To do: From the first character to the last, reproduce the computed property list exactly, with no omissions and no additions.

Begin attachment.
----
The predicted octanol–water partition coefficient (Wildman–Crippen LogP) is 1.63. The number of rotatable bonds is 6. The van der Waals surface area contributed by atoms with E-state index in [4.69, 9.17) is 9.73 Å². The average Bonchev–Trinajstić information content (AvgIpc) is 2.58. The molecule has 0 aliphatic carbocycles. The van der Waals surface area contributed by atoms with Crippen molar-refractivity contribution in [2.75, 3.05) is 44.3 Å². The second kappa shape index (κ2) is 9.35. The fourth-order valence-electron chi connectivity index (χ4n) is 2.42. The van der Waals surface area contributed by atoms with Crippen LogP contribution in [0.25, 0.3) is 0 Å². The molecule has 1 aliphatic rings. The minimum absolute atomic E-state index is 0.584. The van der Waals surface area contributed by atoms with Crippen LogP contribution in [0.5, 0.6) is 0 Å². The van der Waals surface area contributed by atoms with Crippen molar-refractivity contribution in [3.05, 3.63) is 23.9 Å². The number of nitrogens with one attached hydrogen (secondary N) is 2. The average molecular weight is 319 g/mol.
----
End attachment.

The predicted octanol–water partition coefficient (Wildman–Crippen LogP) is 1.63. The number of rotatable bonds is 6. The van der Waals surface area contributed by atoms with E-state index in [4.69, 9.17) is 9.73 Å². The average Bonchev–Trinajstić information content (AvgIpc) is 2.58. The molecule has 0 aliphatic carbocycles. The van der Waals surface area contributed by atoms with Crippen molar-refractivity contribution in [2.75, 3.05) is 44.3 Å². The second kappa shape index (κ2) is 9.35. The fourth-order valence-electron chi connectivity index (χ4n) is 2.42. The van der Waals surface area contributed by atoms with Crippen LogP contribution in [0.25, 0.3) is 0 Å². The molecule has 1 aliphatic rings. The minimum absolute atomic E-state index is 0.584. The van der Waals surface area contributed by atoms with Crippen LogP contribution in [0.5, 0.6) is 0 Å². The van der Waals surface area contributed by atoms with Crippen molar-refractivity contribution in [3.05, 3.63) is 23.9 Å². The number of nitrogens with one attached hydrogen (secondary N) is 2. The average molecular weight is 319 g/mol.